What kind of cactus? I don't know. The kind that is BIG with prickly stuff on it - but not too spiky or I wouldn't have dared.
On Saturday Stubble, one of his friends, and I took on a HUGE cactus. Well, huge for us. Judging by the 6 foot tall stockade fence on top of a 2 foot high retaining wall that it was leaning against, the cactus was at least 9 feet high. And just guessing by the sound of gushing water that came from underneath it every time the sprinklers were turned on, it had grown through something important.
Earlier in the week I had watched a video on an Arizona landscaper's website that described how to cut back a large cactus. The process involves a pruning saw, a large piece of carpet, leather gloves, and patience.
The Bearded One (always ready to improve on procedures) suggested that our sawsall might be of use (there goes the patience part). As it turns out, what the sawsall does is to turn the cactus to mush while making no appreciable progress at severing the desired section. Sadly, the boys put away the power tool and the "Diablo" blades - chosen for their name rather than their usefulness... The non- corded, non-battery powered pruning saw cut through the cactus in no time flat.
Comedy ensued as the three of us tried to use the pruning saw, control the portion of the cactus being cut, and keep everyone safe from the visciously toothed (and hugely overgrown) Aloe adjacent to the cactus. All while balancing on the retaining wall.
Surprisingly nobody fell of the wall or had cactus land on their heads, but both Stubble and I were greviously wounded by the Aloe.
In a remarkably short time the desisred portion of the cactus was removed and we started on the irrigation. I breathed a HUGE sigh of relief when we discovered that the damage was to a portion of drip line rather than to a sprinkler riser. The cactus, not one to give up easily, held onto the drip line as we pulled and hauled at it. After much sweating and cursing, we abandoned the drip line in place (under the cactus) and ran a new line which works just fine, thank you very much!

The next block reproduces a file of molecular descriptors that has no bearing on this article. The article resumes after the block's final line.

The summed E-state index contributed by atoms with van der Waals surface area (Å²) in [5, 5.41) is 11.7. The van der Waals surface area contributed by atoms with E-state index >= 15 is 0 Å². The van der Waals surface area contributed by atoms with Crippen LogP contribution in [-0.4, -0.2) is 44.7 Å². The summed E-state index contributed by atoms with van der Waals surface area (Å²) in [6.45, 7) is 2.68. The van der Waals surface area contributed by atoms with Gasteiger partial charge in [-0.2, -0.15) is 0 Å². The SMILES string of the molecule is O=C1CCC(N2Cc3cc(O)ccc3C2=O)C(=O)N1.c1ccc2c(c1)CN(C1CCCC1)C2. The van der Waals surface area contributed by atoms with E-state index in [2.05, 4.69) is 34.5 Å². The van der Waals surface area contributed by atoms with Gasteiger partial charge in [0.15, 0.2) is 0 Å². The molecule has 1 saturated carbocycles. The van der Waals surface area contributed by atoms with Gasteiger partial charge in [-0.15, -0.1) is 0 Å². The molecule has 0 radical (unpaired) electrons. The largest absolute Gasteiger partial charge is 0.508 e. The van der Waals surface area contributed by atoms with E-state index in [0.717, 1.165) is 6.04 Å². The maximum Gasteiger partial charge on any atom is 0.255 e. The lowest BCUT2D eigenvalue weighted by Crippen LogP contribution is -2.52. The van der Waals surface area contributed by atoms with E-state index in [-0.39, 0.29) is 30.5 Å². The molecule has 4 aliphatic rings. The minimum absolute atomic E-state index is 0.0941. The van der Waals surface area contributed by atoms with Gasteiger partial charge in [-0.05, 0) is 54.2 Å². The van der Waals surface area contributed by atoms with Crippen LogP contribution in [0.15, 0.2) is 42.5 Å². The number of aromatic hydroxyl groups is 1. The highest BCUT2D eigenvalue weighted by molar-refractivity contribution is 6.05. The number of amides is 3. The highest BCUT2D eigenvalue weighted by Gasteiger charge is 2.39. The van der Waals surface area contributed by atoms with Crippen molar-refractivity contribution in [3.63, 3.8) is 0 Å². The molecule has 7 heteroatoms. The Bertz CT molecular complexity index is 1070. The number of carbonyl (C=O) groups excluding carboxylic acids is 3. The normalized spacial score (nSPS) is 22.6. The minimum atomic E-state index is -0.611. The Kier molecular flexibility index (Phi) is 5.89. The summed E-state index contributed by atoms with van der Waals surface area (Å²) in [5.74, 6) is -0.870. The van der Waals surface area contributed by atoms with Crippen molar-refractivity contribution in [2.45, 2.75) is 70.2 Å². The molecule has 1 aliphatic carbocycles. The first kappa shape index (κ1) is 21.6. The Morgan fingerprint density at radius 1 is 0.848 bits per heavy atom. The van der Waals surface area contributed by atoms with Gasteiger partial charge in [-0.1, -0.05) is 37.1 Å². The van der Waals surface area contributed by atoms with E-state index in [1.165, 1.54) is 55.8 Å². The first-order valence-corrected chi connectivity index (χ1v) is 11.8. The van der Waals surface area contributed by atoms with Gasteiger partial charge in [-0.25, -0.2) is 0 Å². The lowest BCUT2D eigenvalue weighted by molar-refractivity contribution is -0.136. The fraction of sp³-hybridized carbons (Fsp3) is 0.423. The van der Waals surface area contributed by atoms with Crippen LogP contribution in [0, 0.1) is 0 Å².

Our souveniers from the experience are about 300 pounds of cactus in the composting bin, a horrible sunburn on Stubble's shoulders ( I told him to use sunscreen), and battle scars from the aloe on all parts of our wrists and arms that weren't covered by leather.
I sincerely hope that every plant "downstream" from the cactus will be appropriately grateful for the repair when they are watered each month (during the summer -during the rainy season they are on their own).
For those of you who care about such things, from the internet search that I did after writing the major portion of this - the cactus is of the San Pedro variety - very fast growing and known for it's mescaline content. (shhhhhhh!)